Gravitational Waveforms

The gravitational wavetrain from an NSNS merger may be separated into four qualitatively different phases: the inspiral, merger, HMNS spindown and BH ringdown. During the inspiral phase, which takes up most of the binary's lifetime, gravity wave emission gradually reduces the binary separation. The merger phase of the gravitational wavetrain is characterized by tidal disruption of the neutron star, followed by the formation of a hypermassive neutron star (HMNS). As the HMNS spins down, it pulses and emits gravitational waves. After the HMNS undergoes delayed collapse to a spining BH, ringdown radiation is emitted as the distorted BH settles down to Kerr-like equilibrium (Note: Only in the case of a vacuum spacetime does the spinning BH obey the exact Kerr solution. The BHs formed here are surrounded by gaseous disks with small, but nonnegligible, rest mass). The h× polarization mode of the gravitational wave is shown below.

h× Polarization (Lower Hemisphere)

Here, we have a binary neutron star system, with the neutron stars going under tidal disruption. Shown below is h× in the lower hemisphere. Waveforms are plotted in the region of $r/M \geq 68$.

Fig. 1-1: t/M = 224
Fig. 1-1: t/M = 224
Fig. 1-2: t/M = 454
Fig. 1-2: t/M = 454
Fig. 1-3: t/M = 698
Fig. 1-3: t/M = 750
Fig. 1-4: t/M = 1224
Fig. 1-4: t/M = 1224
Fig. 1-5: t/M = 1553
Fig. 1-5: t/M = 2593
Fig. 1-6: t/M = 1823
Fig. 1-6: t/M = 2803
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Waveform Analysis

Figure 2-1 shows the waveform of this case. The plot can be divided in three regions. Region I is from $t/M = 0$ to $t/M \approx 580$, where the system is two neutron stars orbiting each other. Region II is from $t/M\approx 580$ to $t/M \approx 2800$, where the system is a hypermassive neutron star. Note that going from region I to region II, the amplitude of the gravitational wave is decreased, and is slowly diminishing in time. In region II, a weaker quadrupole wave is produced by the nonaxisymmetric spindown and pulsation of the HMNS. Region III is from $t/M \approx 2800$ until the end. Here, the amplitude goes to zero as the spinning BH rings downs.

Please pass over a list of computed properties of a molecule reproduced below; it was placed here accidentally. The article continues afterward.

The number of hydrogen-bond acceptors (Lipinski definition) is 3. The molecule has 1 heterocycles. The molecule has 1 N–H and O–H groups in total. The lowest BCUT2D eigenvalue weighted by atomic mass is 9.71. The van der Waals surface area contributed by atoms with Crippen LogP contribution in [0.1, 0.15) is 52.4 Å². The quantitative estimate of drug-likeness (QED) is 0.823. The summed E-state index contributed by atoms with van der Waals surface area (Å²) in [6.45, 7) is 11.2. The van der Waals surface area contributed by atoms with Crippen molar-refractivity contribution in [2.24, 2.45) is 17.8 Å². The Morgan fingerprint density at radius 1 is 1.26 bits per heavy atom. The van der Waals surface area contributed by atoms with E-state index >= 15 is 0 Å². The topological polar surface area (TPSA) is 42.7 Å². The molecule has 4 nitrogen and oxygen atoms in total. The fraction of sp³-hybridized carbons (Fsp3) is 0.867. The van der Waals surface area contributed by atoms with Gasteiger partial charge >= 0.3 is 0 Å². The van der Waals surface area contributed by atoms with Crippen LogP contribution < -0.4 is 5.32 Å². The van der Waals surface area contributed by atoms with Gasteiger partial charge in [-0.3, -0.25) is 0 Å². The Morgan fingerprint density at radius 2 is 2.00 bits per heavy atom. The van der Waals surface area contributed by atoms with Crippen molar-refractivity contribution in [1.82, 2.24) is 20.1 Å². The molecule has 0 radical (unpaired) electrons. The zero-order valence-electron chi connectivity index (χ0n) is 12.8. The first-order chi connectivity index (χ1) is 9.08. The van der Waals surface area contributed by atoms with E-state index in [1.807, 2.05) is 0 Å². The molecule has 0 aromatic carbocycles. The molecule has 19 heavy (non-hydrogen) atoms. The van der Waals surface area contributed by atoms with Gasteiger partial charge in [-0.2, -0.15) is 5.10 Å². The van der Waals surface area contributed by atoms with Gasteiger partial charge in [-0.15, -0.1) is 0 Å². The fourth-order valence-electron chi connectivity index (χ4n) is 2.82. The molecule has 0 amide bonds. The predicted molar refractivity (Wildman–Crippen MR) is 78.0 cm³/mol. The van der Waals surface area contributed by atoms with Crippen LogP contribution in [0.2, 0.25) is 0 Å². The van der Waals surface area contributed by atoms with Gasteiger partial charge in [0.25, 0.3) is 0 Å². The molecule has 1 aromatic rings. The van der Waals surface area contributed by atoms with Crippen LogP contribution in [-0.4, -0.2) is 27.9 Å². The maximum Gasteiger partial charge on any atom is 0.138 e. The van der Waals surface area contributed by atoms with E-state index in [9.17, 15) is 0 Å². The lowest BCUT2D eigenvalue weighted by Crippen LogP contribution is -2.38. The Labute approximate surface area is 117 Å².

Fig. 1-6: t/M = 1801
Fig 2-1: A plot of $h_{\times}$ vs. $t/M$ of the canonical interior NSNS case

Figure 2-2 shows the FFT of Figure 2-1. Notice the peak at around $\Omega M = 0.07$. This is the frequency of the gravitational wave in region I, just prior to tidal break up and it is indeed twice the orbital frequency of the neutron stars.

Fig. 1-6: t/M = 1801
Fig 2-2: Fast Fourier transform of figure 2-1. The frequency is in units of $\Omega M$.

In order to see the low frequency mode at the post-merger stage (Region II), we can FFT the waveform at times $t/M > 650$, and figure 2-3 is this plot.

Fig. 1-6: t/M = 1801
Fig 2-3: Fast Fourier transform of figure 2-1 for $t/M > 650$

Table 2-1 summarizes the computed frequencies in the NSNS system. $(\Omega M)_{GW}$ is the peak-to-peak frequency of the gravitational wave, and $(\Omega M)_{orb}$ is the orbital angular velocity of the NSNS binary, and $(\Omega M)_{GW-2}$ is the frequency of the secondary peaks in region II of the figure 2-1. $(\Omega M)_{GW}$ is calculated in both region I, just prior to tidal distruption, as well as in region II, just prior to HMNS delayed collapse. $(\Omega M)_{spin}$ is the spin angular velocity of non-axisymmetric HMNS just prior to delayed collapse. $(\Omega M)_{orb}$ and $(\Omega M)_{spin}$ are calculated by visually determing the frequency in 3D movie. Note that in region I, $(\Omega M)_{GW} = 2(\Omega M)_{orb}$, and in region II, $(\Omega M)_{GW} = 2(\Omega M)_{spin}$ as expected for quadrupole waves

$(\Omega M)_{GW} = 0.06597$
$(\Omega M)_{orb} = 0.03290$
$(\Omega M)_{GW} = 0.16969$
$(\Omega M)_{GW-2} = 0.05839$
$(\Omega M)_{spin} = 0.08224$
Table 2-1: Table of frequency values for the interior canonical case.